Before all our modern efforts to explain how friendship and politics fit into elegiac “love” poetry, the author of Catalepton 4 of the Appendix Vergiliana had already suggested that elegy’s talk of love is an excuse to explore the lover-poet’s relationships with other men. Catalepton 4, an elegaic poem addressed to Virgil’s friend, Octavius Musa, implies that amici in elegy are the underlying inspiration for elegiac poetry, rather than simply fellow lovers (cf. Gallus in Prop. 1.5, 1.10) or people pursuing goals opposed to the life of love (cf. Messalla in Tib. 1.1). Catalepton 4 provides us with the opportunity to explore new examples of the reception of elegy in ancient Rome and also invites us to reevaluate our approaches to the more canonical elegiac poems.
The Catalepton contains fifteen short poems from the first or second century CE, which are now a part of the pseudepigraphical Appendix Vergiliana. My paper builds upon recent work on the Catalepton, which has moved beyond questions of authenticity to questions of style, content, and intertextuality (Holzberg 2004, Peirano 2012, Young 2015). Young has shown how productive it can be to consider the poetry of the Catalepton in its own right with her in-depth analysis of Catalepton 10 and its reception of Catullus 4. Building on this progress, I suggest that Catalepton 4 is a fruitful place to consider the early reception of Augustan elegy.
In the late 1980s, Maria Wyke initiated a dramatic shift in elegy studies away from the search for a literal, historical puella towards a more metaphorical reading of the puella’s character (later re-published, Wyke 2002). In the years following Wyke’s publications, many scholars have built upon her arguments that elegy is primarily a space in which men negotiate social, political, and poetic ideas, using the puella as the site of this exchange (see esp. Kennedy 1993, Oliensis 1997, Miller 2004, Keith 2008). I suggest that the author of the Catalepton anticipated what modern scholars noticed 2000 years later.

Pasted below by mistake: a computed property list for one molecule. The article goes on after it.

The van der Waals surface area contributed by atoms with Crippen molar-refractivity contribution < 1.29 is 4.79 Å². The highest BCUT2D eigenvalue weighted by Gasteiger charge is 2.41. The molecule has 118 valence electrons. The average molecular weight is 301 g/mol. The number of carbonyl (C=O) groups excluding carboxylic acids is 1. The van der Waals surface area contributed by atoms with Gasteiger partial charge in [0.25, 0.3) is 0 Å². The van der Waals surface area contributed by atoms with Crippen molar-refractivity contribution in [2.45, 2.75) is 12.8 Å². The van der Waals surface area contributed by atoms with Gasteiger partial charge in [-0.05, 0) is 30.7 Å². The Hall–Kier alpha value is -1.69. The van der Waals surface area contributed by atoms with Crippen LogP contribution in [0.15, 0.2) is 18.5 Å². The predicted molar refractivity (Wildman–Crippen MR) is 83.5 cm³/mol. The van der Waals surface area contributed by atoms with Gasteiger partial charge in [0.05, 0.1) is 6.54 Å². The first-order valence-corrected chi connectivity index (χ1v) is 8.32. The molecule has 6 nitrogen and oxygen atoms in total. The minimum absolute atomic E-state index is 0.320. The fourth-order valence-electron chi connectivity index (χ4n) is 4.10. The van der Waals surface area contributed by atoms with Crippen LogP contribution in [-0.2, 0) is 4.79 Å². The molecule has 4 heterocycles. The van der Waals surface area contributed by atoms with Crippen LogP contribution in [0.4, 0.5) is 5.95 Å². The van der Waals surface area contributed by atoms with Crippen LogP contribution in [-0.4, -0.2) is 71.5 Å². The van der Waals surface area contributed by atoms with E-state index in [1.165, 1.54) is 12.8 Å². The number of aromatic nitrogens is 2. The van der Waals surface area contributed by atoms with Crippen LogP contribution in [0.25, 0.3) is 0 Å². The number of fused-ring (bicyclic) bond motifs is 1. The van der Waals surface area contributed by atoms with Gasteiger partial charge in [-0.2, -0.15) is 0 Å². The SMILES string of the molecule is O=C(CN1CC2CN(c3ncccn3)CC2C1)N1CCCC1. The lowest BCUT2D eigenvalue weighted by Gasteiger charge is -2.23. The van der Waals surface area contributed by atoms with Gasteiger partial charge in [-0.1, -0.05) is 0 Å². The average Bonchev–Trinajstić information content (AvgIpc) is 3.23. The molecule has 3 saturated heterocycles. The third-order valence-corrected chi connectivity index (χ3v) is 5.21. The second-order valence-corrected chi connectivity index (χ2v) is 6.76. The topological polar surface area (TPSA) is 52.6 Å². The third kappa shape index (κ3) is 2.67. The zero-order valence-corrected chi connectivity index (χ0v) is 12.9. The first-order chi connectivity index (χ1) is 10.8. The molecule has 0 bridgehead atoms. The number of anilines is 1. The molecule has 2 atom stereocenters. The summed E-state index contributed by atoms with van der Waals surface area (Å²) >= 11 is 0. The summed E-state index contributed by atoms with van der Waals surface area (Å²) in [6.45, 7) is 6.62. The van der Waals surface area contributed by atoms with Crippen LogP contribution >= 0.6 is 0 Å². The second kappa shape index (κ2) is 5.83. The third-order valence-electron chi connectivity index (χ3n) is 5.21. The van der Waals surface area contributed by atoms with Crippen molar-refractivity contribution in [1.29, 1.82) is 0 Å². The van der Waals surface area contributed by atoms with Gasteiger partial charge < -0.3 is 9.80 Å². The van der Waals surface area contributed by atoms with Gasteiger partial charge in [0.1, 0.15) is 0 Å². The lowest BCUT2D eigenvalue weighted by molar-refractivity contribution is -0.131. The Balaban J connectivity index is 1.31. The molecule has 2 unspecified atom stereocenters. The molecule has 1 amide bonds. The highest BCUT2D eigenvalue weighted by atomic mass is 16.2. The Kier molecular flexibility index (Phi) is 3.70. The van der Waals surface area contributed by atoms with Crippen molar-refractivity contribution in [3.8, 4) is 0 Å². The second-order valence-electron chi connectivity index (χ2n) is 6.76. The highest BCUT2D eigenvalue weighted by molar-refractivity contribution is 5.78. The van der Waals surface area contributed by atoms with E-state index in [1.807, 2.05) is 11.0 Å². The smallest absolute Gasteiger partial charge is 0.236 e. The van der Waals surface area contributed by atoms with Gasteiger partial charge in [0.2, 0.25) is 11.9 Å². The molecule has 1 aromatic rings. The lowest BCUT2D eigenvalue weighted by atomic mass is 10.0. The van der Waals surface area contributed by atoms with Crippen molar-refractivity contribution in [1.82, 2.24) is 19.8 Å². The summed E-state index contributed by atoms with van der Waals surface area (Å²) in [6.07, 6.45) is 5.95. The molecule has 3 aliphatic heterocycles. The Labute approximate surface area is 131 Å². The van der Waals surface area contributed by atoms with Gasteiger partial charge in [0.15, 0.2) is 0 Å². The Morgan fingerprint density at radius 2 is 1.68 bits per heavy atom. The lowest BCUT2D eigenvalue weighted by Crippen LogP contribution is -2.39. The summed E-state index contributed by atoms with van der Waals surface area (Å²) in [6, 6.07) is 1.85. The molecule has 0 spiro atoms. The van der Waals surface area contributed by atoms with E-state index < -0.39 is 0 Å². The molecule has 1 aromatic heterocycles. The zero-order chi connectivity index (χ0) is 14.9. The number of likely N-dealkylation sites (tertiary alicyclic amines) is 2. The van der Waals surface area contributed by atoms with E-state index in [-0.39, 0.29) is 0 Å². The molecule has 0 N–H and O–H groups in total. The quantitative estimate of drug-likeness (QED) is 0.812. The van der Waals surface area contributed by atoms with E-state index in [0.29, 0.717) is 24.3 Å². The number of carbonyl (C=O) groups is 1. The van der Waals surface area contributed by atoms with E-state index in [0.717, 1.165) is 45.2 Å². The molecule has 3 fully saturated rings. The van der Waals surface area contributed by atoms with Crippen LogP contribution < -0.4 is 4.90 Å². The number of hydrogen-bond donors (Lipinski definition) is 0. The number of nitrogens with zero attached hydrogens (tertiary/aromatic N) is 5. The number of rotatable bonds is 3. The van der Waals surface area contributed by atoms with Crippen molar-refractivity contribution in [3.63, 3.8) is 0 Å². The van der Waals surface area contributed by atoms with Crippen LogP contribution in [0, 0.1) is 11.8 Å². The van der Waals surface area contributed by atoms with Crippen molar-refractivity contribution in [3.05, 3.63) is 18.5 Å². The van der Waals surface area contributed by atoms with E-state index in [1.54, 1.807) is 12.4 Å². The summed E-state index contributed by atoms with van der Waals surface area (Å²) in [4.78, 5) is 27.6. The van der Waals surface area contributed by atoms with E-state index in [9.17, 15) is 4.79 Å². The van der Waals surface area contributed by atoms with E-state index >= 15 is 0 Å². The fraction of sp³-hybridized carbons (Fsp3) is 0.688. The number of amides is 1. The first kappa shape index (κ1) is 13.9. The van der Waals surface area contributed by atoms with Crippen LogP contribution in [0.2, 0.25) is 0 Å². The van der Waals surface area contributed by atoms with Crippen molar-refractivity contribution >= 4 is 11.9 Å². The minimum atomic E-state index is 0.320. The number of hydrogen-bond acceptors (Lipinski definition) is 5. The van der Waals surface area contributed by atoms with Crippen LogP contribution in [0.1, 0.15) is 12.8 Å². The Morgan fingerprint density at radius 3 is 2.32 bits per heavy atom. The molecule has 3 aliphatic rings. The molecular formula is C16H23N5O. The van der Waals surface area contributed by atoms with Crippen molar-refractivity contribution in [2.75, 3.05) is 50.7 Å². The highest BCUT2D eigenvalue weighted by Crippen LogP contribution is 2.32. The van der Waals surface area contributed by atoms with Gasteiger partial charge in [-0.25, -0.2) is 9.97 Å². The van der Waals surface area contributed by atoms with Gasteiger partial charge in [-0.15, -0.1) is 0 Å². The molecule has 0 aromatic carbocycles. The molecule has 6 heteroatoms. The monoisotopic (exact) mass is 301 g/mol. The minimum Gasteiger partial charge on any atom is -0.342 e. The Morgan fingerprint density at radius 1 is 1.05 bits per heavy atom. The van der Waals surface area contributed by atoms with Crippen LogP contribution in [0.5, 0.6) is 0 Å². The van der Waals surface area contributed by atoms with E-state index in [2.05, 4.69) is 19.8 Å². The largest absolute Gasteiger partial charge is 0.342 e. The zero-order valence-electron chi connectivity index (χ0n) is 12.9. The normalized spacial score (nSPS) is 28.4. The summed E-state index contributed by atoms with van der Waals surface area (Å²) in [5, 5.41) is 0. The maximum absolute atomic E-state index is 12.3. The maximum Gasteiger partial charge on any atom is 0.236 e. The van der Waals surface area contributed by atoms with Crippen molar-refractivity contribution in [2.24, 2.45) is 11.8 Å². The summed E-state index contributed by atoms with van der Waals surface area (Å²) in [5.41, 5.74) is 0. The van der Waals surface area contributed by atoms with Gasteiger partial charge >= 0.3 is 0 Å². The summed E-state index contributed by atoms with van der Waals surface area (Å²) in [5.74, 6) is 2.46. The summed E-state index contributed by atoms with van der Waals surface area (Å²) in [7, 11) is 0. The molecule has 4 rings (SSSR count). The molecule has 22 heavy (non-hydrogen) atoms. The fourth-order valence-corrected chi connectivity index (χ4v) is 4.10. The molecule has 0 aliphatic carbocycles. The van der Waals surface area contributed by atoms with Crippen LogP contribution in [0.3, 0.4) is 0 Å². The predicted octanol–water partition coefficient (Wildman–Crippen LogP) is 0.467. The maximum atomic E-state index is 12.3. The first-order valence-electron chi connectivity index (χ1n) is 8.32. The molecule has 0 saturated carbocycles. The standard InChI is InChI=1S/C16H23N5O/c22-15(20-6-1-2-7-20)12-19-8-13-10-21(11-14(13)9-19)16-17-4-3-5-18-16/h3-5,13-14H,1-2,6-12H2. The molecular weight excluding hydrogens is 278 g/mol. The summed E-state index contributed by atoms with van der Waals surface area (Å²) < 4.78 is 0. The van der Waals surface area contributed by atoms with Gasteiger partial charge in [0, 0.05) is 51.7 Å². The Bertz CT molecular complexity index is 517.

In the poetry of Propertius, Tibullus, and Ovid, the lover-poet’s puella serves as his Musa, or “Muse,” the one who allegedly inspires his poetic production and even serves as a condition of his ability to write poetry. In Catalepton 4, the author, posing as the young Virgil, writes an elegy for his own “Musa,” his friend Octavius Musa. Although the earlier elegists sometimes use erotic language to describe their friendships, they never explicitly represent a vir as the beloved (Miller 2004, Oliensis 1997). The author of Catalepton 4 does not shy away from referring to Musa as his beloved, using adjectives linked with puellae (doctus, iucundus) and direct declarations of love that the amatores make to their girlfriends (esp. quare illud satis est, sit te permittis amari: cf. Ovid Amores 1.3.3, 3.2.57). Yet the lover-poet also represents Musa as a typical elegiac amicus, who is distinguished by his penchant for traveling (cf. Prop. 1.6, Tib. 1.7) and his interest in poetry (cf. Prop. 1.9, 2.1).
I show how the overlap between Musa’s role as amicus and puella in Catalepton 4 creates a multi-layered reflection on the role played by amici in elegy in general. Although elegy is ostensibly intended to seduce a puella (or puer), Catalepton 4 proposes that it also functions to attract men. The poem culminates in line 12, nam contra, ut sit amor mutuus, unde mihi?, "For otherwise, how will there be mutual love? From where will it be mine?," implying that male friendships in elegy are the ideal source of the reciprocal love that the lover-poet seeks from his beloveds. Catalepton 4 suggests that we should continue to search for approaches to elegy that can integrate the seemingly disparate relationships of the lover-poet and challenges us to consider just how deeply friendship and erotic love intertwine in elegiac poetry.